Do you ever look at pictures of 14th century knights in their chainmail and think, “Blimey! That looks uncomfortable”? No? Well, pretend you do.
As if they didn’t have enough to worry about with the Black Death and the Hundred Years War, the last thing a warmongering noble needed was a severe bout of chafing, so they wore a comfy quilted tunic underneath all the metal. Today, battle re-enacters refer to this garment as a gambeson or, if they want to impress the chief re-enacter, an aketon, but if they really wanted to be authentic, they’d call it a stuff.
The French have a verb ‘étoffer’, meaning to pad or flesh out, and it’s the ancestor of this word that gave us the word ‘stuff’ – a word which has experienced a phenomenal boom in popularity in recent years. Back in the 70s, schoolteachers would beat you if you used a word as vague as ‘stuff’ or ‘thing’ or ‘nice’ in a piece of composition, so we all grew up trying to be more descriptive with our vocabulary. But at some point in the last 40 years we seem to have rebelled against that approach and we use the noun ‘stuff’ quite flagrantly. I can back this up with statistics. According to Google Ngrams, the occurrence of ‘stuff’ in the mid-70s was just of seven in every million words. Today it is over 36 per millions – an increase of more than 500%!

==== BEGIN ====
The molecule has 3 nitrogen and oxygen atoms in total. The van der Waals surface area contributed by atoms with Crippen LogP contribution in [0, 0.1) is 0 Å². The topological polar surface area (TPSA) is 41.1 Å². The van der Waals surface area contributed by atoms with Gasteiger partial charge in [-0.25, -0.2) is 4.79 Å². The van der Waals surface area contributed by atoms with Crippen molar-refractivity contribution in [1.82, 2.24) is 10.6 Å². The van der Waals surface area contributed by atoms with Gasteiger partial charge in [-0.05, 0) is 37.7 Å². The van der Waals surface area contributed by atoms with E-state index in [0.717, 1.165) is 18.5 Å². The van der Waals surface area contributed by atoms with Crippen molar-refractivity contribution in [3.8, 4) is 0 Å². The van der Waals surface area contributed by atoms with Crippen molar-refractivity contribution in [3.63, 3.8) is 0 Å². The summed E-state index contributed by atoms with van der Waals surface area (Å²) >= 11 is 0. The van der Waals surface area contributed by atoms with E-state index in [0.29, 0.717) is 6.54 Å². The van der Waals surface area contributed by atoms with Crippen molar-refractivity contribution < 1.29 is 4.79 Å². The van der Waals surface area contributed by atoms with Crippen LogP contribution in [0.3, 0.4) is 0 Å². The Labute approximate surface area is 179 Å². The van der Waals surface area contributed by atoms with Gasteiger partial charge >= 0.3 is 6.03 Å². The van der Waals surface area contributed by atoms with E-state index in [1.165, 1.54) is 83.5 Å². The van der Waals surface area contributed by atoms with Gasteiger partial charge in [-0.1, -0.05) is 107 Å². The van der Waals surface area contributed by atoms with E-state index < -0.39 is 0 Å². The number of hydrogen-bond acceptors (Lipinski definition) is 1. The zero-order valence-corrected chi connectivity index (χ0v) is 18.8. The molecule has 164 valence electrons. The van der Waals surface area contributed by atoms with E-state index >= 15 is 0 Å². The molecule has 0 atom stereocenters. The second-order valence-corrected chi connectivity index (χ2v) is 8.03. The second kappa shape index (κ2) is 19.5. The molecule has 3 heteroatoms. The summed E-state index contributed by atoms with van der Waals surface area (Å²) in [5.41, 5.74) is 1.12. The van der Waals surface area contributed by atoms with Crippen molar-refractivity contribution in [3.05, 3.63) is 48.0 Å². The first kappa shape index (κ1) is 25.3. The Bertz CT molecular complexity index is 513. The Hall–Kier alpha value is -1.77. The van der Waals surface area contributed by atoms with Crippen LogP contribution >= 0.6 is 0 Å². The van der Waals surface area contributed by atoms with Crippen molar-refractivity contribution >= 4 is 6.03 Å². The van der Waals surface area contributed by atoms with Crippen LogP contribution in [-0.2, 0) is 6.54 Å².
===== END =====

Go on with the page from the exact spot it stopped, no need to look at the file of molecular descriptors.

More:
The modern use of the word – non-specific substance or materials – dates back to the 1570s, having previously been used for specific substances or materials, eg foodstuff. Presumably the food industry wasn’t the only one to use the word in this way. There must have been shipbuildingstuff, haberdasherystuff, plaguestuff and any other stuff you care to mention, but eventually they all merged into one nondescript mass of stuff.
For something so blatantly non-specific, it’s a surprisingly useful word. I sometimes send emails with the subject line ‘Stuff’ and the recipient knows exactly what I’m going to be emailing about: various things, considerations, questions, matters etc. It’s the perfect heading for a list with no theme and, as such, it is more specific than just about any other word we have. Hence the expression “she knows her stuff”, implying specialist knowledge of something very specific.
The verb ‘to stuff’, on the other hand, still means pretty much what it always did, as in a quilted tunic, a chicken or the Australian Women’s football team. Which reminds me of a valuable piece of advice I picked up this week: if you’re ever being chased by a gang of taxidermists, don’t play dead.